College Quarterly
Spring 2006 - Volume 9 Number 2

Developing Contextualized Faculty Training: Faculty development to support university-wide digital portfolio initiatives.

by Jody S. Britten, and Penny Craig


The necessity of faculty members to hold specific skills and abilities with regard to technology has reached our institutions of higher education. Locally, a digital portfolio initiative recently implemented by our institution in teacher education has produced an unprecedented expectation for faculty technology skill, as well as conceptual understanding of the digital portfolio model. This article strives to further our understanding of how contextualized technology training, focused on local initiatives, contributes to successful faculty development. In addition, suggestions for providing meaningful faculty development are presented.

Developing Contextualized Faculty Training: Faculty development to support university-wide digital portfolio initiatives

The use of digital portfolios as a formative assessment by teacher education institutions has brought the new challenge of providing technology training for faculty to colleges and universities throughout the United States (Ehrmann, 1999). This form of technology training often has two critical facets, (1) skill development, and (2) integration approaches (Guernsey & Young, 1997; Zehr, 1997). The challenge in providing training is magnified when faculty, working within the context of a digital portfolio initiative work in various areas of licensure, are housed in a variety of colleges throughout a university (Britten & Mullen, 2003). The following article provides an overview of faculty training designed to embed skills instruction into the greater goals of student created digital portfolio integration and implementation. Faculty feedback provides insight into the lessons learned, plans for technology integration, and changes in faculty thinking concerning technology as an instruction tool.

Understanding the Context

Throughout the United States, three conditions guide how institutions of teacher education approach the integration of technology into teacher education programs. (1) university faculty and students need the tools, environments, and on-going professional development to integrate technology into teacher education curriculum. (2) New national accreditation standards are requiring schools of education to prepare new teachers and administrators who can integrate technology into their curricula. (3) Licensure and certification are now requiring proficiency in technology integration for new teachers and administrators (Britten & Mullen, 2003). Our institutional response to these conditions has been embedded within a newly required web-based digital portfolio for all preservice teachers.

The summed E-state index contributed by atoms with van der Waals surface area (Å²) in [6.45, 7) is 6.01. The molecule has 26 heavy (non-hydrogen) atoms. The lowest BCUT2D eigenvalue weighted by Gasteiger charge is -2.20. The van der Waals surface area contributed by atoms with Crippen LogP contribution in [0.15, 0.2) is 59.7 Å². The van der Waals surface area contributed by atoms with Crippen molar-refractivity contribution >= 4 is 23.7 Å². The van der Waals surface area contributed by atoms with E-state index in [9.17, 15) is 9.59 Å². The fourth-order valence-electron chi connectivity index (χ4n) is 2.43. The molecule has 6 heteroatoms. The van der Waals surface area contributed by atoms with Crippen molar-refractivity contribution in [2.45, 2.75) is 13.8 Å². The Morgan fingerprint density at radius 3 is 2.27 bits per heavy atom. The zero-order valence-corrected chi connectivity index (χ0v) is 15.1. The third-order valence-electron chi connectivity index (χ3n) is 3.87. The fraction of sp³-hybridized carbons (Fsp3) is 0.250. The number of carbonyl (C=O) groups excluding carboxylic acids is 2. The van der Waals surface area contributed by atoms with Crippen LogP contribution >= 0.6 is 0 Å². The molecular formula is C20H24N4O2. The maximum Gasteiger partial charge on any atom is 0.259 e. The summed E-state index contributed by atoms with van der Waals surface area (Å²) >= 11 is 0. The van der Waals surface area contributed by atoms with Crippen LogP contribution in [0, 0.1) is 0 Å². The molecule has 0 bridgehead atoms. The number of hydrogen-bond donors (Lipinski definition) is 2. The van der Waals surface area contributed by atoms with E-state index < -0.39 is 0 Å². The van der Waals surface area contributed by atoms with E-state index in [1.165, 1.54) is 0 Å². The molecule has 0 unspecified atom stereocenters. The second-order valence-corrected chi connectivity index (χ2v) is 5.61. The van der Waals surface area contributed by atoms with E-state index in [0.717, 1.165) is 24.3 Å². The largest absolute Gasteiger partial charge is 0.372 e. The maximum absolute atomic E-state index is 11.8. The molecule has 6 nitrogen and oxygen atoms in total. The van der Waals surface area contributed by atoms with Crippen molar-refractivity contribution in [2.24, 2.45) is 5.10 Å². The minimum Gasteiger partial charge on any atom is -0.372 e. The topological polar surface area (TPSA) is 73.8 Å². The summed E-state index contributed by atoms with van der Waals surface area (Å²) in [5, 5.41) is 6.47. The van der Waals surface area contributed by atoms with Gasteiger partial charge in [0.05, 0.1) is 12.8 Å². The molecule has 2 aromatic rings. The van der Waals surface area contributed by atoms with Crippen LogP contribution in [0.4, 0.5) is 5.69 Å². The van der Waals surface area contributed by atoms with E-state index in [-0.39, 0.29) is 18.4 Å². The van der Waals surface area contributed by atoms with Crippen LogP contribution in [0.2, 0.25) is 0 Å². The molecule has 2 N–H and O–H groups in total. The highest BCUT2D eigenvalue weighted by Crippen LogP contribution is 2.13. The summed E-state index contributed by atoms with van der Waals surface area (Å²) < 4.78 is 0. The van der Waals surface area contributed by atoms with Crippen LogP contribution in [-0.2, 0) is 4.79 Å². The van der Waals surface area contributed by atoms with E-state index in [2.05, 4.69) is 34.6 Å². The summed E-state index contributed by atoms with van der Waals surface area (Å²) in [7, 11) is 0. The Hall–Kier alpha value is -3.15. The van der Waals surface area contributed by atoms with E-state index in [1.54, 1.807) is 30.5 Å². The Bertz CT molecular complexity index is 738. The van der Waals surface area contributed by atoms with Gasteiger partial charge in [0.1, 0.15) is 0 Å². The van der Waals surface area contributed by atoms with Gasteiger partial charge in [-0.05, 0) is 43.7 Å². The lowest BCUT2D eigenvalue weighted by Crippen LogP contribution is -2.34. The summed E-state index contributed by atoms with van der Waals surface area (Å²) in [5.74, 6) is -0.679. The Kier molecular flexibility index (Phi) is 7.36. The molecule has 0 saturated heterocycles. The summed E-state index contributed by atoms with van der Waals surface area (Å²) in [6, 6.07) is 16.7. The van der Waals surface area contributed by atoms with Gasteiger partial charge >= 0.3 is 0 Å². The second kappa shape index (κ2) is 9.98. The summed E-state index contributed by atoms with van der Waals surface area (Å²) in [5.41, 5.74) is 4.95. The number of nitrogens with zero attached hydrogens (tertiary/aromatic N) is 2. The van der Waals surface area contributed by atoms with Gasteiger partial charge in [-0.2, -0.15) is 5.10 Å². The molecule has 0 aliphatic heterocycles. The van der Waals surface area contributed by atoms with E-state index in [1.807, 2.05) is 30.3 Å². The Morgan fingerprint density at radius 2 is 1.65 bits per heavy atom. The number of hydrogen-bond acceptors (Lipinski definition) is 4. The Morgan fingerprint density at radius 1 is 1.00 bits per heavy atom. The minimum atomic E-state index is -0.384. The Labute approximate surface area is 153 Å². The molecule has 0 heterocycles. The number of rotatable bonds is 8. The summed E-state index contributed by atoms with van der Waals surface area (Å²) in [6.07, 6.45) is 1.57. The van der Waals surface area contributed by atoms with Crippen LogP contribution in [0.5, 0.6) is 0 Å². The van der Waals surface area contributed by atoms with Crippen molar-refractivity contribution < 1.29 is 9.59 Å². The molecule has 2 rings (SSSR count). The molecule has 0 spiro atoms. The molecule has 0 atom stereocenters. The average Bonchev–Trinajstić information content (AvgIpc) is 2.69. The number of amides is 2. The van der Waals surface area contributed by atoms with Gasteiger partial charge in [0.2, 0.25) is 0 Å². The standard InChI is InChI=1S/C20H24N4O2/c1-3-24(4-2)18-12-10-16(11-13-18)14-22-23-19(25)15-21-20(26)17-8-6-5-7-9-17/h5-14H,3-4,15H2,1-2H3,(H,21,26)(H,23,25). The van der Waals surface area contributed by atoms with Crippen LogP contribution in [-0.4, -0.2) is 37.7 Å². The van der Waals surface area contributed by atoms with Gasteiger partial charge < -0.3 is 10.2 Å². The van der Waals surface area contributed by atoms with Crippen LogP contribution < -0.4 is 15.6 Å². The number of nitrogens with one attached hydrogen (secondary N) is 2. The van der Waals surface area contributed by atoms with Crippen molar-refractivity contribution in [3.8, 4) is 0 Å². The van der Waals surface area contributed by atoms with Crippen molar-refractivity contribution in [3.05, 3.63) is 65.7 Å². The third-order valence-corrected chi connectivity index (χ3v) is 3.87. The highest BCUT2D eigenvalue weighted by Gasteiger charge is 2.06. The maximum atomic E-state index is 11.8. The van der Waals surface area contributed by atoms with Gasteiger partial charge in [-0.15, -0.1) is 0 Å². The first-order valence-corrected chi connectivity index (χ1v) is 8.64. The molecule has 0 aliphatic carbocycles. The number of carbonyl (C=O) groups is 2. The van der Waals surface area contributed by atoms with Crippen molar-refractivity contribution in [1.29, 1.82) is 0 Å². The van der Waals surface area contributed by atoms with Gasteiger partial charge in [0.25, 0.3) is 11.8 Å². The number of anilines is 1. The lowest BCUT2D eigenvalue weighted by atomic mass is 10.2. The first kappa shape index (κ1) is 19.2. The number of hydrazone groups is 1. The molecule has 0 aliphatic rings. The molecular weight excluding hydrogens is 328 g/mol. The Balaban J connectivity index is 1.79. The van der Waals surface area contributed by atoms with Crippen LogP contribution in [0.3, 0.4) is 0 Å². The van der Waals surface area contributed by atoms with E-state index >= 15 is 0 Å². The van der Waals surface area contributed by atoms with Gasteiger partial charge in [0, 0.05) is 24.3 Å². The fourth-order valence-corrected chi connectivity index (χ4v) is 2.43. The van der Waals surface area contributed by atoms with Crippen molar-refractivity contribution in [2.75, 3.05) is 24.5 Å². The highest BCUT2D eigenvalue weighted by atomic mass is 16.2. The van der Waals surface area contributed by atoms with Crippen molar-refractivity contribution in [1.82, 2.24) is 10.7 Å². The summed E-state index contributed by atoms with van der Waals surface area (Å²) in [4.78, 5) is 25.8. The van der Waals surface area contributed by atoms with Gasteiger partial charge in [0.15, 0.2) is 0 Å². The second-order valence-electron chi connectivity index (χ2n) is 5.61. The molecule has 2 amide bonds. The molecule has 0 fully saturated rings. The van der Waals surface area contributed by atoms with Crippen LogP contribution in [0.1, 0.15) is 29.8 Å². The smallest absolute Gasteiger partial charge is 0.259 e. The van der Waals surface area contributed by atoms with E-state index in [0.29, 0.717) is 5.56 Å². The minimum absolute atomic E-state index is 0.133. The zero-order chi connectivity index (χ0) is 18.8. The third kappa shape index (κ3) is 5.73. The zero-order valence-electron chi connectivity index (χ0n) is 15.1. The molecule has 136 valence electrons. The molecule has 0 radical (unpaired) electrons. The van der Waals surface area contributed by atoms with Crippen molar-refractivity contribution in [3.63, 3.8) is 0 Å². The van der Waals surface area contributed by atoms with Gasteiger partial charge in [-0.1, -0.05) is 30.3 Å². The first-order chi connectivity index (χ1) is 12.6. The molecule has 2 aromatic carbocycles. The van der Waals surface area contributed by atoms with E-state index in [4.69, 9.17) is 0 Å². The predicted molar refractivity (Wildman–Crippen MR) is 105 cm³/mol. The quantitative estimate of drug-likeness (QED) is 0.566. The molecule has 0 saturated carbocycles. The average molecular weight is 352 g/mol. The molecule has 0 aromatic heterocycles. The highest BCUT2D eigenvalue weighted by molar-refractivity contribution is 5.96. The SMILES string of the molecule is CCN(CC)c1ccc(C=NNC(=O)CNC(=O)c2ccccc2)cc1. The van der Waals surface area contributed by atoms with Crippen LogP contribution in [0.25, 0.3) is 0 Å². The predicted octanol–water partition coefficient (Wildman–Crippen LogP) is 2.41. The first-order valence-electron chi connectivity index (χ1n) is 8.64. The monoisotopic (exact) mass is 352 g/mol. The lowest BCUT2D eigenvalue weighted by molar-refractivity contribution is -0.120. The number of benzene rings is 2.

At a state level, the Professional Standards Board mandated that beginning in Fall 2002 our university have a performance-based Unit Assessment Plan (UAS). In order to meet this expectation, the Teacher Education Performance Assessment Steering Committee (TEPASC) collaboratively created procedures to support a UAS. Specific to knowledge, dispositions, and performances expected of teaching majors, TEPASC recommended to Teacher Education faculty that individual colleges provide multiple opportunities for students to demonstrate their abilities in meeting developmental and content standards as well as professional standards outlined by the state. Using the digital portfolio for performance assessment allows students to progressively and in a multimodal fashion demonstrate what they have learned in their course work (Bullock & Hawk, 2001; Shepard, 2000).

The locally created digital portfolio model (See Graphic A) is mindful of the extant literature on the benefits of portfolios for teaching and learning and includes a major focus on student reflection and the creation of performance-based artifacts (Britten & Mullen, 2003; Cambridge, Kahn, &Yancey, 2001; Shulman, 1998; Wiggins & Tighe, 1998).

Graphic A: BSU Teacher Education Portfolio Model